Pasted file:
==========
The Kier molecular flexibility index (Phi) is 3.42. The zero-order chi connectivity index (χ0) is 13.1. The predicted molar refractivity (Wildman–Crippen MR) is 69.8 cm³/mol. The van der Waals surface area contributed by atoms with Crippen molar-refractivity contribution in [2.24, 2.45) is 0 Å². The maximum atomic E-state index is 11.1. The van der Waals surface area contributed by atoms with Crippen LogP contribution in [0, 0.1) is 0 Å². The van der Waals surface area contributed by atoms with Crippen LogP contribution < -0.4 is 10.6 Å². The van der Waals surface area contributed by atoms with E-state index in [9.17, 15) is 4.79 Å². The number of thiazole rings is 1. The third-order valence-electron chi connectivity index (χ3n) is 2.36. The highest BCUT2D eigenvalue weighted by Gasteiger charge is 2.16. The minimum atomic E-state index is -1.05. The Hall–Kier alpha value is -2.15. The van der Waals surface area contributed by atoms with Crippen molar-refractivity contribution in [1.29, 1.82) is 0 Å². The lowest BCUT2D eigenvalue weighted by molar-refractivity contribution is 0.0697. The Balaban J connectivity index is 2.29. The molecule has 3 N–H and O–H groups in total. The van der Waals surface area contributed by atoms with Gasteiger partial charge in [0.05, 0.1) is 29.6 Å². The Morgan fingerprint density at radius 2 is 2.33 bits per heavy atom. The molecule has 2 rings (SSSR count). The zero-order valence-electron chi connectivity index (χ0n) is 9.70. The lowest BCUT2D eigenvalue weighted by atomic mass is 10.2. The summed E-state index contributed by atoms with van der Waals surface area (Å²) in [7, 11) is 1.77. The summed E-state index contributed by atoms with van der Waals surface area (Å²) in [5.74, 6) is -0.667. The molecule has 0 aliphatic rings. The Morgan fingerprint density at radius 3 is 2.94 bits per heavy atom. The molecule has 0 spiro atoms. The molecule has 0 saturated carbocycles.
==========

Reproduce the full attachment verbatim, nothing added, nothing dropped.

The Kier molecular flexibility index (Phi) is 3.42. The zero-order chi connectivity index (χ0) is 13.1. The predicted molar refractivity (Wildman–Crippen MR) is 69.8 cm³/mol. The van der Waals surface area contributed by atoms with Crippen molar-refractivity contribution in [2.24, 2.45) is 0 Å². The maximum atomic E-state index is 11.1. The van der Waals surface area contributed by atoms with Crippen LogP contribution in [0, 0.1) is 0 Å². The van der Waals surface area contributed by atoms with Crippen LogP contribution < -0.4 is 10.6 Å². The van der Waals surface area contributed by atoms with E-state index in [9.17, 15) is 4.79 Å². The number of thiazole rings is 1. The third-order valence-electron chi connectivity index (χ3n) is 2.36. The highest BCUT2D eigenvalue weighted by Gasteiger charge is 2.16. The minimum atomic E-state index is -1.05. The Hall–Kier alpha value is -2.15. The van der Waals surface area contributed by atoms with Crippen molar-refractivity contribution in [1.29, 1.82) is 0 Å². The lowest BCUT2D eigenvalue weighted by molar-refractivity contribution is 0.0697. The Balaban J connectivity index is 2.29. The molecule has 3 N–H and O–H groups in total. The van der Waals surface area contributed by atoms with Gasteiger partial charge in [0.05, 0.1) is 29.6 Å². The Morgan fingerprint density at radius 2 is 2.33 bits per heavy atom. The molecule has 2 rings (SSSR count). The zero-order valence-electron chi connectivity index (χ0n) is 9.70. The lowest BCUT2D eigenvalue weighted by atomic mass is 10.2. The summed E-state index contributed by atoms with van der Waals surface area (Å²) in [7, 11) is 1.77. The summed E-state index contributed by atoms with van der Waals surface area (Å²) in [5.74, 6) is -0.667. The molecule has 0 aliphatic rings. The Morgan fingerprint density at radius 3 is 2.94 bits per heavy atom. The molecule has 0 spiro atoms. The molecule has 0 saturated carbocycles.